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Current Psychotherapy News and Events, Psychotherapy News Articles.
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Study: In the long run, drugs and talk therapy hold same value for people with depression
Spending an hour in talk therapy with a trained counselor costs much more, and takes more time, than swallowing an inexpensive antidepressant pill. But for people with a new diagnosis of major depression, the costs and benefits of the two approaches end up being equal after five years, a new study shows. (2019-10-28)

Hope is a key factor in recovering from anxiety disorders
A University of Houston psychologist is reporting that hope increases in therapy and is a trait that predicts resilience and recovery from anxiety disorders, an important mechanism for therapists to restore in patients to move them forward toward recovery. (2019-10-14)

McLean successfully integrates spirituality and religion with mental health treatment
McLean Hospital clinicians describe the success of the hospital's Spiritual Psychotherapy for Inpatient, Residential & Intensive Treatment (SPIRIT) program. (2019-09-19)

An oral splint that can reduce Tourette syndrome tics
Osaka University researchers developed a new device that ameliorates the characteristic vocal and motor tics of Tourette syndrome. By biting down on the simple, removable oral splint, both adults and children with Tourette syndrome experienced a reduction in their tics. The action of biting down on the oral splint could serve as a sensory trick; sensory tricks are known to ameliorate motor symptoms in cervical dystonia. The device might be particularly effective in children. (2019-09-09)

Fix and prevent health disparities in children by supporting mom, and dad
According to the recent National Academies report on health disparities in children, one of the most important factors in preventing and addressing disparities is the well-being of the child's primary caregiver. This finding is based on decades of developmental psychology research from Arizona State University scientists and others. When the primary caregiver is supported, the caregiver-child attachment can buffer against adversities like poverty, trauma and chronic stress. (2019-09-05)

Study casts doubt on evidence for 'gold standard' psychological treatments
Researchers have found 56% percent of 'Empirically Supported Treatments' per the American Psychological Association fare poorly across most metric scores for power and replicability. (2019-08-01)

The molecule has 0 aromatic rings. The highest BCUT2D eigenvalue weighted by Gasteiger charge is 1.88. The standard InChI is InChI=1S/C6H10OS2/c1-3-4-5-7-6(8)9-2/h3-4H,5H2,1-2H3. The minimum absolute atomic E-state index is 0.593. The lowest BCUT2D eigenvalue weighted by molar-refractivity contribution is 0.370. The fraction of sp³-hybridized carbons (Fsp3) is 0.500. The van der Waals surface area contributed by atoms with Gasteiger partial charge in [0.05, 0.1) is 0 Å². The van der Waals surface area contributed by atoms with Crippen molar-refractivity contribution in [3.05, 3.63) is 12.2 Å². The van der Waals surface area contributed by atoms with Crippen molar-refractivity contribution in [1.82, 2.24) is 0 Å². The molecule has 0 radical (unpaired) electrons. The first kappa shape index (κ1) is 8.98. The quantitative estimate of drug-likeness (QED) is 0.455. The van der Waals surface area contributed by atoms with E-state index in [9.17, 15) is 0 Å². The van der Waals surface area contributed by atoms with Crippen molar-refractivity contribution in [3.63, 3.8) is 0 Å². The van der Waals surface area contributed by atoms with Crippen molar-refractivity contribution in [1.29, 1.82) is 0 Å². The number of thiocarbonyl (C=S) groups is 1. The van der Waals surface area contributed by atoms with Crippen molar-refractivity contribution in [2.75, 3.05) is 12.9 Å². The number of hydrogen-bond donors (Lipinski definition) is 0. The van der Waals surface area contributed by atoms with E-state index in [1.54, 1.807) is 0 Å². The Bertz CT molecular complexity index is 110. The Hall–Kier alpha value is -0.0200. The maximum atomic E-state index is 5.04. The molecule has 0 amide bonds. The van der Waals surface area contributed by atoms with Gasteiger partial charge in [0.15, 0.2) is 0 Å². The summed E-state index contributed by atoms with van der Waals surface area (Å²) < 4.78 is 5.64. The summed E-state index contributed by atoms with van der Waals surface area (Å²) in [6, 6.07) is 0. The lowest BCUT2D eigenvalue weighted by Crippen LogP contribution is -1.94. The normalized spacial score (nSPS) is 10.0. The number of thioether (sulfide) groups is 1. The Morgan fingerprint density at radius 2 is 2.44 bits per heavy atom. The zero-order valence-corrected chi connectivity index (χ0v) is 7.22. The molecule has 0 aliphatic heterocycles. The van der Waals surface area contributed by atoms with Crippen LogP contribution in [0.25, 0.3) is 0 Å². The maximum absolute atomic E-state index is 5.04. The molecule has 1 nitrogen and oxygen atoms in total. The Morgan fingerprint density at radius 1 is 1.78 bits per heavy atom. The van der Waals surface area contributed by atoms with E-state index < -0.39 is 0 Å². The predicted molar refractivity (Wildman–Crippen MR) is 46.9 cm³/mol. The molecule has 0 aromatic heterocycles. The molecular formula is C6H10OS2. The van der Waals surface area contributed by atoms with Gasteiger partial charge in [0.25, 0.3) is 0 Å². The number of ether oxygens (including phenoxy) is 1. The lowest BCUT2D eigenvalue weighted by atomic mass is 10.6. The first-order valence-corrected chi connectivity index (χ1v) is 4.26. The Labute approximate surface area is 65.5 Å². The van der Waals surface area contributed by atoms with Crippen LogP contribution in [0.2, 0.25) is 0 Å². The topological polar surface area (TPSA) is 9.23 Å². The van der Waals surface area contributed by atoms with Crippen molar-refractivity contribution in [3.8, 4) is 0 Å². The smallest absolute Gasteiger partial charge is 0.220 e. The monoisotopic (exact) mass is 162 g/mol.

Psychotherapy should be first-line treatment for depression in young people, trial finds
Young people seeking support for depression should be offered psychotherapy as the first line of treatment, a clinical trial by researchers at Orygen, the National Centre of Excellence in Youth Mental Health, has found. (2019-07-31)

Antidepressants can reduce the empathic empathy
Depression is a disorder that often comes along with strong impairments of social functioning. Until recently, researchers assumed that acute episodes of depression also impair empathy, an essential skill for successful social interactions and understanding others. Novel insights of an interdisciplinary from the University of Vienna and the Medical University of Vienna show that antidepressant treatment can lead to impaired empathy regarding perception of pain, and not just the state of depression itself. (2019-06-18)

Parents of depressed teens in treatment may also benefit from counseling
Parents often seek mental health treatment for a child struggling with depression, but the treatment shouldn't stop with the depressed teen, suggests a new Northwestern Medicine study. The study found that while depressed teens were involved in active treatment, parents' marriages and parent-child conflict remained stable. Once the teens' treatment had finished, however, parents' marital relationships slightly worsened, the study found. (2019-06-06)

'Ecstasy' shows promise for post-traumatic stress treatment
An international study involving researchers from UBC Okanagan has shown that MDMA, also known as ecstasy, may be a valuable tool for treating post-traumatic stress disorder (PTSD). Published recently in Psychopharmacology, the study demonstrated substantial improvements in individuals who had not responded to prior treatments, explains UBCO Associate Professor of psychology Zach Walsh. This is also, he adds, the most comprehensive evaluation of the safety and effectiveness of MDMA-assisted psychotherapy for PTSD. (2019-05-29)

When drug treatment for social anxiety is insufficient
A Japanese study group clarified that cognitive therapy maintained its effects more than a year after the end of therapy for patients with a social anxiety disorder even for those who did not respond to antidepressant drugs. (2019-05-28)

Thirty years after anorexia onset, fewer ill than healthy
A study that started in 1985 followed some 50 people who had become anorexic in their teens. It shows that 30 years later, the majority were healthy but some had persistent eating disorders. The study, published in The British Journal of Psychiatry, was carried out at Sahlgrenska Academy, University of Gothenburg, Sweden. (2019-05-27)

Help for youth who have experienced sexual or physical abuse
There have not been many scientifically evaluated therapies for teens and young adults who have suffered physical or sexual abuse until now. Psychologists at Goethe University have closed the gap by developing a psychotherapeutic approach designed specifically for this age group. Its effectiveness has now been proved in a nationwide study lasting four years. (2019-05-22)

Exercise: Psych patients' new primary prescription
A new study advocates for exercise as the primary method of treatment and intervention, rather than psychotropic medications, within inpatient psychiatric facilities. (2019-05-21)

Robot therapists need rules